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Nothing So Lovely as a Tree

September 22, 2011 at 12:45 pm (history, portraits and paintings) (, , , , , , , , , , )

I spent last evening reviewing photographs Charlotte Frost had taken of Fanny Seymour’s sketchbooks (held at the Bodleian Library, Oxford University). Today, I sit at my desk (I call it “sitting in a hall, staring at a wall’ – but you’d have to see my ‘office cubicle’ to appreciate the poetry….), the window is high above the section of wall, and looking up don’t I see some tall, thin, green, leafy TREE — just like so many Fanny sketched!

I was suddenly transported back in time (c1830) and place (England rather than the state of Vermont).

Studying these drawings — mainly architectural (some of the Smith homes: Tring Park and Mapledurham; some homes of relatives: Castle Ashby, Coolhurst, Purley Hall; some surroundings: gardens, walks, villages) — makes me cast a glance back on my own art studies in college.

I have only two specimens in my collection (guess I didn’t care enough about still life or models to keep those studies) and really don’t recall how long it look me to do the most intensive one: a “collage” of various items all spilling over across the paper, one “scene” segueing into the next. I’ve always been rather proud of it, though. Proved — to me! — that I had at least imitative talent.

I’m dating myself here, but think of the campaign, “Can You Draw This Girl? You Might Have a Career in Art.” This was a correspondence course type of ad. I’m sure I attempted the girl or the “Bambi” deer, but I never sent anything in.

An Aside: Guess they are still around!

 

  • Art Instruction Schools — since 1914.
  • a student has actually posted an interesting “review” of the Schools; but also a complaint.
  • in a hunt for the “Can You Draw This Girl?” I came across Wikipedia‘s entry for the School.

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Universities Big and Bigger

August 13, 2010 at 4:46 pm (books, news, people, portraits and paintings, research) (, , , , , , , )

A Bodleian staff member responded to my recent query about the SKETCH BOOKS OF FANNY (SMITH) SEYMOUR! The response is mainly ‘we’re moving; even if that were not the case, we don’t have staff nor time…’.

I was, however, encouraged (or I take it as encouragement…) to contact their Imaging Services. (I had asked about obtaining an image or two; I’m not in a position to pay for a lot of images, when there are diaries and letters I should be working with, instead of topographical drawings.)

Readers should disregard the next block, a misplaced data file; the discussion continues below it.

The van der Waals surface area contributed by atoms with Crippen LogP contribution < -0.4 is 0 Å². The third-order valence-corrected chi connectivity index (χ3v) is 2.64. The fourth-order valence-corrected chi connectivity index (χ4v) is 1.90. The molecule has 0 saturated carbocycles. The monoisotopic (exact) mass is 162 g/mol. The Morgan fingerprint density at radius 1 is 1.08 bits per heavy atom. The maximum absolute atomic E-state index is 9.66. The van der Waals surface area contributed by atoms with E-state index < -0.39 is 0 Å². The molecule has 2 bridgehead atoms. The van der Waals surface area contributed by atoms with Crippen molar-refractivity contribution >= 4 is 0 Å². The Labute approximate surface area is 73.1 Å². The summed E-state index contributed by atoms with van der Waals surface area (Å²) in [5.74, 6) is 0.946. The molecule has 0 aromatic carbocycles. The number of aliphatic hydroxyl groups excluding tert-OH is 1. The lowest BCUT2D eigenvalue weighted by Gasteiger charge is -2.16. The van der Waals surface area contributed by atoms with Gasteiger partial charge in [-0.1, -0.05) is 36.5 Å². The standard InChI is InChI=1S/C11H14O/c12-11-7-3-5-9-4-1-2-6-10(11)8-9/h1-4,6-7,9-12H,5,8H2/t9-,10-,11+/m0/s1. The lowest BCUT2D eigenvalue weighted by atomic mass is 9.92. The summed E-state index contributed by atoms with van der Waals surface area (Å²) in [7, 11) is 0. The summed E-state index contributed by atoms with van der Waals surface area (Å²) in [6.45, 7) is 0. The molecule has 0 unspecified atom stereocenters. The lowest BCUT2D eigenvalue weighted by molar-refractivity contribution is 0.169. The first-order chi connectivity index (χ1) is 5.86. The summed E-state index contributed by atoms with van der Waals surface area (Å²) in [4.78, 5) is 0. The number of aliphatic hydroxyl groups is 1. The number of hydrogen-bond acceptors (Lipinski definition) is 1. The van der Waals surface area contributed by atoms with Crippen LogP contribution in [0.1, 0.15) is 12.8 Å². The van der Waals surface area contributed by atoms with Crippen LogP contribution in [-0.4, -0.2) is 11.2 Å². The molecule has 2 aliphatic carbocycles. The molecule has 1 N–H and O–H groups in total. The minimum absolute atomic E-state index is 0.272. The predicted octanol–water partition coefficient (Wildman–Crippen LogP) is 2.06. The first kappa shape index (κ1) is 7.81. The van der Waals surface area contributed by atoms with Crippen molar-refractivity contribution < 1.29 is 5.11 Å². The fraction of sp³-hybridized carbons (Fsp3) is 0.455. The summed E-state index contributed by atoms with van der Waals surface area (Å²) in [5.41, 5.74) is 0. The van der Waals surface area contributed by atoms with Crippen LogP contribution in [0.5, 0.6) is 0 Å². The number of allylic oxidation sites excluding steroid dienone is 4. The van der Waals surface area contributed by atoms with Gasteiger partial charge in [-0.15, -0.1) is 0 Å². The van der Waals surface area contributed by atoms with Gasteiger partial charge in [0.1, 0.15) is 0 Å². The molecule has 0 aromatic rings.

I’m happy that my inquiry was not ignored. But, at the same time, would it take that much “time” to fetch one volume, flip through it, and describe it a bit? Size of book, number of drawings, that sort of think. I know; We are talking Oxford here, and the Bodleian is large.

I have had luck, in the past, to have gained the help of Prof. Jeremy Catto and Ariel College’s archivist Rob Petre in obtaining images of letters written by young Drummond Smith (Emma’s youngest brother), and copied out by one of the Smith sisters (I suspect Maria) [2013 Update: the handwriting is that of Fanny!]. Prof. Catto owns Drummond’s letter book, which was utilized in a history of Harrow — and that’s how I found out it existed. Talk about the ‘kindness of strangers’… I was and am grateful.*

So I will toss out this request: If anyone reading this post has ties to Oxford, lives nearby etc etc, can gain access to the library collection and has a half-hour to spare, please contact me (see Author page).

The main reason for this post, however, is to recognize someone who DID have time and take the time. She is Elizabeth Dunn, at Duke University, who responded to my initial query about Mary Gosling’s diary. I have remarked on this kindness elsewhere, but want to take the opportunity to reiterate how this project never would have gotten off the ground if I had been told ‘we have no time’. Instead, Elizabeth found the volume, found the entry I was most interested in (about the Ladies of Llangollen), described the diary and the other entries, and got the twenty or so pages xeroxed and sent to me. I met her in person some months later, when I traveled to Duke and transcribed the rest of the diary.